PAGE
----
TRANSCRIPT here of Brian’s fascinating interview with Ashley Pugh and Lisa Downs of The Web Show, discussing The StudioCanal 40th Anniversary re-release of Flash Gordon, which is out now on Blu-ray and DVD. Enjoy.
BRIAN MAY talks Flash Gordon, Brian Blessed, QUEEN, astrophysics & more!
TRANSCRIPT J TUNNEY – E&OE
Okay, we’re going for a take. Let’e have quiet please and roll the film. Check headsets. We’re on standby and start recording.
EMPEROR MING: Klytus, I’m bored. What plaything can you offer me today?
KLYTUS: An obscure body in the S-K system, your Majesty. The inhabitants refer to it as the planet… Earth.
MING: How peaceful looks.
KLYTUS: Most effective, your Majesty! Will you destroy this – Earth?
MING: Later. I like to play with things a while.
LISA: I can’t actually believe we’re going to announce our guest for today’s show.
ASH: What an episode we have for you lovely people. Prepare to get your minds just literally blown.
LISA: Uh Brian May.
ASH: I mean, what more can you say. He is a legend, arguable the best, if not one of the best guitarists in the world and also an incredibly lovely man – Invited us into his home. We sat playing the Flash Gordon pinball machine with him. Lisa would like have a game of pinball with him.
LISA: This was to interview him for “Life After Flash”.I guess we’ll just get straight into it.
ASH: Let’s not hold things up, people – Brian May.
LISA: The absolutely incredible Brian May is kind enough to chat with us on The Web Show today. Big part of “Life After Flash” wouldn’t have been the same documentary without his involvement and of course the 40th Anniversary re-releases of “Flash Gordon” in 4k are all coming out. So thank you Brian for chatting with us today.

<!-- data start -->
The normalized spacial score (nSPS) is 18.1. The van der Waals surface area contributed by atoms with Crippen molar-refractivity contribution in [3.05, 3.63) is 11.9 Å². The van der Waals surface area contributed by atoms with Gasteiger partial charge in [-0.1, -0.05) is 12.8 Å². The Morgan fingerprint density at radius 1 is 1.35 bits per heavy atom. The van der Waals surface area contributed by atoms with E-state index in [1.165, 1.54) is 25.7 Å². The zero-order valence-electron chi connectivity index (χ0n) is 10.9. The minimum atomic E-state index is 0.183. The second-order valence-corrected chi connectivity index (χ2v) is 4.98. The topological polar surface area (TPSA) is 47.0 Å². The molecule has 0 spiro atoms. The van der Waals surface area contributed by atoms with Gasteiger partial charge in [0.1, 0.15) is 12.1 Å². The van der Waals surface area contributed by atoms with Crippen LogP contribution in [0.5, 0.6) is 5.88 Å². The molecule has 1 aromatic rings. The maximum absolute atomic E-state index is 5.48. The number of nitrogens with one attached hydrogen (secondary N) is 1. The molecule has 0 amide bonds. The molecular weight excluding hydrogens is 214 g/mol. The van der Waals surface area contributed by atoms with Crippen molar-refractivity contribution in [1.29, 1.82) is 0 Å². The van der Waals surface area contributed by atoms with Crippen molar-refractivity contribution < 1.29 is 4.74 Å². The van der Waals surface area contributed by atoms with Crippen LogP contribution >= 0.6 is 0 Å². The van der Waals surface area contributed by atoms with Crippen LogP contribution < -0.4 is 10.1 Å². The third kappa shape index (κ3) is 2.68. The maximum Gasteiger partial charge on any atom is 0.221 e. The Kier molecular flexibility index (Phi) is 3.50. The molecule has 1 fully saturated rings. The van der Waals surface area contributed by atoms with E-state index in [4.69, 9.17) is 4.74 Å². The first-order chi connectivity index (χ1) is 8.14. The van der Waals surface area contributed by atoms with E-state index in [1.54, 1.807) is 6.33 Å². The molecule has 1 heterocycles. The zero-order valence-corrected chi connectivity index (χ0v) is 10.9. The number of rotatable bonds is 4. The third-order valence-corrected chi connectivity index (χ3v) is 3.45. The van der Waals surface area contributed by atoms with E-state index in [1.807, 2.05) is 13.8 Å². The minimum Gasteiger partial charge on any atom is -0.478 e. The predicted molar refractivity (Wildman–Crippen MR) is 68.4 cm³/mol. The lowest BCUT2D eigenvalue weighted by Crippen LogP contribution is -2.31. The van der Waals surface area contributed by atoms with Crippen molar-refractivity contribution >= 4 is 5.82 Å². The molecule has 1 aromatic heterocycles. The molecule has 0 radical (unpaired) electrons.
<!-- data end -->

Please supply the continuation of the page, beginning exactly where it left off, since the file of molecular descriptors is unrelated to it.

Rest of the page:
BRIAN MAY: It’s such a pleasure. Good to see you guys again.
ASH: Looking back now 40 years ago when you were sat there at your piano sort of putting that together, did you have any idea that it was going to become one of the most kind of enduring rock and roll movie soundtracks ever?
BRIAN: No, I had no idea whatsoever, but I did have hopes because they were saying to us at the time, “Well obviously the uh scoring will have to be done by the orchestra guy”, you know. That’s what movies are. They have to have orchestra underscores and I was thinking, “No, perhaps they don’t”. You know, if we could actually do this in a kind of rock style, it, it could really break some barriers down and, and all through it, people will say, “No it’s probably not going to work”. And I was determined that not only would we do kind of highlights but we do atmosphere and we would we would be an organic part of the film, and I think it’s the first time it was ever done, and I’m immensely happy that, that it’s become sort of part of folklore. One of those things that people think was always there, and of course not. movie soundtracks area all guitars and drums and heavy metal and stuff. It’s funny how things have changed.
The only place, the only other place I saw it explored in the early days was in the Japanese cartoon science fiction things like “Star Fleet” and I was very close to … and did my own version of that.
[Music] – shows “Star Fleet” clip
But Flash to me is – I’m so glad that it’s become an icon, because I think it’s worthy. I think the film is worthy and I think what we did as precocious kids is worthy too.
ASH: Why do you think people still hold onto this film so fondly?